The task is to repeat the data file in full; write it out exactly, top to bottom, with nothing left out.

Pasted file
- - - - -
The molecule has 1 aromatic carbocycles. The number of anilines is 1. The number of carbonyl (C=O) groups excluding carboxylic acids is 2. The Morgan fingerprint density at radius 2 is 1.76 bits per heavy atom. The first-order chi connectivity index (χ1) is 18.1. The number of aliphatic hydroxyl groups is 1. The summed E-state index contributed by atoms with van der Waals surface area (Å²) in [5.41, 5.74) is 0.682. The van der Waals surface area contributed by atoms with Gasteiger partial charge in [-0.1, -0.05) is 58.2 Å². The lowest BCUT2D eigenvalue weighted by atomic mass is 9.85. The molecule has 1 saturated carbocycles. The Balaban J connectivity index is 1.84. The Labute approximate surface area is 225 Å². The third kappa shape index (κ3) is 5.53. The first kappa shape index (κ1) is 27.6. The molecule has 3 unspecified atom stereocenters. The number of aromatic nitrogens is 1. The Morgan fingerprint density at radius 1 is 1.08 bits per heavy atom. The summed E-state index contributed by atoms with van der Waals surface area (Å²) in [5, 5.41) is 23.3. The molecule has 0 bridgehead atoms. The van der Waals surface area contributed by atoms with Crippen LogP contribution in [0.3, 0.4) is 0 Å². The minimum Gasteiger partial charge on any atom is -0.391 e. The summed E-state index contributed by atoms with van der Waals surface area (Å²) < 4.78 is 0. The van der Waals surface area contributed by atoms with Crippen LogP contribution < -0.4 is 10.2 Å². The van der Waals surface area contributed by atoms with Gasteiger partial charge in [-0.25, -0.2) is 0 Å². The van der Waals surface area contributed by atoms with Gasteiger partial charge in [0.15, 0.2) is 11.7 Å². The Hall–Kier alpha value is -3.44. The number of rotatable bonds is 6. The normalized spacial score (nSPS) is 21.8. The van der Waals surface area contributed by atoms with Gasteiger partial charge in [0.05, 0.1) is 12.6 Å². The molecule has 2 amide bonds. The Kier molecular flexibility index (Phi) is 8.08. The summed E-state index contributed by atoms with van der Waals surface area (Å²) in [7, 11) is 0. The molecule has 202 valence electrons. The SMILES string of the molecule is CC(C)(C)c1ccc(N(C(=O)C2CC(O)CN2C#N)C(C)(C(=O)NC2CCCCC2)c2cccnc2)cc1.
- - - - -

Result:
The molecule has 1 aromatic carbocycles. The number of anilines is 1. The number of carbonyl (C=O) groups excluding carboxylic acids is 2. The Morgan fingerprint density at radius 2 is 1.76 bits per heavy atom. The first-order chi connectivity index (χ1) is 18.1. The number of aliphatic hydroxyl groups is 1. The summed E-state index contributed by atoms with van der Waals surface area (Å²) in [5.41, 5.74) is 0.682. The van der Waals surface area contributed by atoms with Gasteiger partial charge in [-0.1, -0.05) is 58.2 Å². The lowest BCUT2D eigenvalue weighted by atomic mass is 9.85. The molecule has 1 saturated carbocycles. The Balaban J connectivity index is 1.84. The Labute approximate surface area is 225 Å². The third kappa shape index (κ3) is 5.53. The first kappa shape index (κ1) is 27.6. The molecule has 3 unspecified atom stereocenters. The number of aromatic nitrogens is 1. The Morgan fingerprint density at radius 1 is 1.08 bits per heavy atom. The summed E-state index contributed by atoms with van der Waals surface area (Å²) in [5, 5.41) is 23.3. The molecule has 0 bridgehead atoms. The van der Waals surface area contributed by atoms with Crippen LogP contribution in [0.3, 0.4) is 0 Å². The minimum Gasteiger partial charge on any atom is -0.391 e. The summed E-state index contributed by atoms with van der Waals surface area (Å²) < 4.78 is 0. The van der Waals surface area contributed by atoms with Crippen LogP contribution < -0.4 is 10.2 Å². The van der Waals surface area contributed by atoms with Gasteiger partial charge in [-0.25, -0.2) is 0 Å². The van der Waals surface area contributed by atoms with Gasteiger partial charge in [0.15, 0.2) is 11.7 Å². The Hall–Kier alpha value is -3.44. The number of rotatable bonds is 6. The normalized spacial score (nSPS) is 21.8. The van der Waals surface area contributed by atoms with Gasteiger partial charge in [0.05, 0.1) is 12.6 Å². The molecule has 2 amide bonds. The Kier molecular flexibility index (Phi) is 8.08. The summed E-state index contributed by atoms with van der Waals surface area (Å²) in [7, 11) is 0. The molecule has 202 valence electrons. The SMILES string of the molecule is CC(C)(C)c1ccc(N(C(=O)C2CC(O)CN2C#N)C(C)(C(=O)NC2CCCCC2)c2cccnc2)cc1.